The last thing that you want is for your feline friend to be in pain, this includes dental pain. Sometimes it can be difficult to know if we are doing enough to care for our pet's teeth though. Today, our Eastham vet dentists talk about veterinary dental services and how you can help care for your cat's teeth.
Providing Complete Dental Care For Cats
Your cat's oral health is important to their overall health and wellbeing. Your cat uses their mouth, teeth, and gums to eat and vocalize, so when its oral structures are diseased or damaged, and stop functioning properly, your cat experiences pain, which will interfere with its ability to eat and communicate normally.
Not only that, the bacteria and infection that causes many oral health issues in cats won't just remain in your kitty's mouth. Left untreated the infection and bacteria from your cat's mouth may begin to circulate throughout your pet's body, damaging organs such as their kidneys, liver, and heart and leading to more serious impacts on the overall health and longevity of your feline friend.
Signs of Veterinary Dental Concerns in Cats
Specific symptoms will differ between conditions, however, if you notice any of the following behaviors or symptoms, there is a chance that your cat is suffering from dental disease and should be seen by a pet dentist as soon as possible.
Some of the most common symptoms of dental disease in cats can include:
- Bad Breath (halitosis)
- Excessive drooling
- Weight loss
- Difficulty with or slow eating
- Missing or loose teeth
- Visible tartar
- Bleeding, swollen or noticeably red gums
- Pawing at their teeth or mouth
If you notice any of the above signs of dental disease in your cat, bring them to your Eastham vet dentist as soon as possible for examinations. The sooner your cat's dental disease is diagnosed and treated the better for your cat's long-term health.
Common Cat Dental Diseases Our Vet Dentists See
Here are some of the most common cat dental concerns our vet dentists recommend watching for:
Approximately 70% of all cats will develop some form of periodontal disease by the time they reach the age of 3.
This disease is an infection caused by bacteria found in plaque—the soft film of bacteria and food debris that builds up on teeth over the day. This plaque will need to be cleaned away on a daily basis otherwise it will harden and form tartar that extends below their gum life.
When the bacteria gets trapped below your cat's gum line and against their teeth, it will begin to irritate and erode the structures supporting your kitty's teeth. If untreated, periodontal disease will cause a severe infection of your cat's gums, loose and missing teeth, and organ damage as the bacteria travels throughout your pet's body.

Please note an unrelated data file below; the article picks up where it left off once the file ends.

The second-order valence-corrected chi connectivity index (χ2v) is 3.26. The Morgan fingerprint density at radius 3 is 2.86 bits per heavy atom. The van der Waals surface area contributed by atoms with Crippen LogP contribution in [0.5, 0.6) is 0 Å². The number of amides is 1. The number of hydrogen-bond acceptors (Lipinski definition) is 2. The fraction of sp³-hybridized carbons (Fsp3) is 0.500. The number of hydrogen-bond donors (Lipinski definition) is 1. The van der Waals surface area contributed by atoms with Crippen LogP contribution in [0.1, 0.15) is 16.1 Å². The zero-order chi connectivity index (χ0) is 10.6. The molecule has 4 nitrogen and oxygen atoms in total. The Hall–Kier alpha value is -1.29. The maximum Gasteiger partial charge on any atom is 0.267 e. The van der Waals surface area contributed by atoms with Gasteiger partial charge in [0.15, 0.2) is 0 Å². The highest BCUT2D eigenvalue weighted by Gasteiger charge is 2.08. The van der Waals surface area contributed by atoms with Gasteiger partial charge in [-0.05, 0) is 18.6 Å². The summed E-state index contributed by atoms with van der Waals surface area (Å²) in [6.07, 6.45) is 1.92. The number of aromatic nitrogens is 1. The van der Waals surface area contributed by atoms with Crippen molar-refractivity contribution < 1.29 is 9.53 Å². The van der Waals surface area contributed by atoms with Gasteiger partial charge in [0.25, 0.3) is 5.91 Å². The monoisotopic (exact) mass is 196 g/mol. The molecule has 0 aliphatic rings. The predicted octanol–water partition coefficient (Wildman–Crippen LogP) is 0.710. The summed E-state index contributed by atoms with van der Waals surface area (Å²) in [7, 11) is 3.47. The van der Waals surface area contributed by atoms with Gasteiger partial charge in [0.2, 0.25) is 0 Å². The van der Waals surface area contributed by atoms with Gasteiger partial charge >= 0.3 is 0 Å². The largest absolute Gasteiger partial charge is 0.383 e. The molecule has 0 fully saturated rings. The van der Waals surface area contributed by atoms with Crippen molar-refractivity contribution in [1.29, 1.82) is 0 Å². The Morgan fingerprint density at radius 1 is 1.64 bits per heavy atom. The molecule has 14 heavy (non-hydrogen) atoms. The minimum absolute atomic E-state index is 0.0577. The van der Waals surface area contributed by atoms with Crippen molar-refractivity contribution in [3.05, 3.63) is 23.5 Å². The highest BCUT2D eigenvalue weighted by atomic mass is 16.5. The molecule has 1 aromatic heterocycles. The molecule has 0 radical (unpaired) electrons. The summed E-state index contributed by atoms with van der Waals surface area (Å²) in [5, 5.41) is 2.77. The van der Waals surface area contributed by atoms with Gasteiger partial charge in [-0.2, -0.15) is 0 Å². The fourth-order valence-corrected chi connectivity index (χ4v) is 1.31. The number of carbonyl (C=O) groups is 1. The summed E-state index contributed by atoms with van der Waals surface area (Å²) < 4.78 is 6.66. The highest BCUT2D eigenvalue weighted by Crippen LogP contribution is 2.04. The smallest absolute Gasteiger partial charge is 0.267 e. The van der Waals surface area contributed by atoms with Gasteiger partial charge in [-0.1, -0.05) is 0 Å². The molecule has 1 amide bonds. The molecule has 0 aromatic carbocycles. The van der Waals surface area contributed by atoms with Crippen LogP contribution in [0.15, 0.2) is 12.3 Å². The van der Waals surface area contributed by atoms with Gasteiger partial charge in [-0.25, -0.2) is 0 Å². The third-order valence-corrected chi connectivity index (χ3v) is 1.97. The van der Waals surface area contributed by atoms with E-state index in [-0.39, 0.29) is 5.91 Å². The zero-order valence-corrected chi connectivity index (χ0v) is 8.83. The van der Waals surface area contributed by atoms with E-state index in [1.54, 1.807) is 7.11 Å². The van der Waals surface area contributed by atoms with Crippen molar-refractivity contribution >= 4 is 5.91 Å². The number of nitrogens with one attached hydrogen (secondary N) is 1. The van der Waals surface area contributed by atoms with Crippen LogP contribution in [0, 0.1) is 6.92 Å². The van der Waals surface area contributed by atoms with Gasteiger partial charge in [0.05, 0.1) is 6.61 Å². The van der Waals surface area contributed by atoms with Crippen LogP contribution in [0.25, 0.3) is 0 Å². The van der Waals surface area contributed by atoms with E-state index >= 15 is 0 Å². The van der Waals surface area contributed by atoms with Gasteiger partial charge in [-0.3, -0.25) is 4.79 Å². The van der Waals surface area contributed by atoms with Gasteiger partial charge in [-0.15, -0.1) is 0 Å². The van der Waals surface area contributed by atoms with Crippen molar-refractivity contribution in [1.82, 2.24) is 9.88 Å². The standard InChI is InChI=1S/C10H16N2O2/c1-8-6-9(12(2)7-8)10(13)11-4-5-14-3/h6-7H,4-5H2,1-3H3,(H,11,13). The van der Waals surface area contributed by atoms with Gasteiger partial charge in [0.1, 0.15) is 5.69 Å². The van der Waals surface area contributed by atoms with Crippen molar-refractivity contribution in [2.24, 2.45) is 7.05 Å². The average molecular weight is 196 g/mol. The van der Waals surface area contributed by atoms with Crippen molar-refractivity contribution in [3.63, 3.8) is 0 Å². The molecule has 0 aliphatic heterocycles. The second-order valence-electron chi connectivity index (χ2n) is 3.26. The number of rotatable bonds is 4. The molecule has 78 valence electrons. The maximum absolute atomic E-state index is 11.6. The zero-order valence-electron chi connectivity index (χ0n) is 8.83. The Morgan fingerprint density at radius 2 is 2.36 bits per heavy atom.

Feline stomatitis is an incredibly painful inflammation and ulceration—opening of sores—of your cat's gums, cheeks, and tongue.
Persians and Himalayans are predisposed to developing this condition but any cat can develop stomatitis.
Cats suffering from this condition are often in extreme pain and have reduced appetites because of that. In some cases, cats will become malnourished because it is so painful for them to eat. If your cat develops a mild case, at-home care might be enough to treat their stomatitis. But severe cases require surgical intervention.
Tooth resorption in cats describes the gradual destruction of a tooth or multiple teeth in your cat's mouth. This is a fairly common condition in cats, potentially affecting up to three-quarters of middle-aged and older cats.
When a cat suffers from tooth resorption, its body begins to break down its tooth's hard outer layer, loosening it and causing pain. This destruction occurs below your cat's gum line so it can be challenging to detect without a dental x-ray. However, if your cat suddenly develops a preference for soft foods or swallows their food without chewing, they may be suffering from this condition.
How Dental Care & Veterinary Dental Services Can Protect Your Cat
The absolute best way to help prevent the development of dental problems with your cat's teeth is routine brushing and cleaning your cat's mouth. Your cat's teeth and gums will have a much better chance of remaining healthy if plaque is brushed or wiped away before it can cause damage or infection.
To prevent oral health issues from developing in the first place, you should begin cleaning your cat's teeth and gums while they are still a kitten and will be able to quickly adjust to the process. If your cat won't allow you to clean their teeth, dental treats and foods are also available to help you keep your cat's teeth healthy.
Annual Veterinary Dental Services For Your Cat
To make sure that your cat's mouth remains pain-free and healthy bring your pet in for a professional dental examination and cleaning once a year. Veterinary dental services at Eastham Veterinary Hospital are like taking your kitty for an appointment at the veterinary cat dentist and are a crucial part of their preventative healthcare routine.
Your vet dentist will evaluate your pet's oral health on top of their overall physical health and let you know if any professional dental cleaning or surgery is required to restore your cat's good health.
Note: The advice provided in this post is intended for informational purposes and does not constitute medical advice regarding pets. For an accurate diagnosis of your pet's condition, please make an appointment with your vet.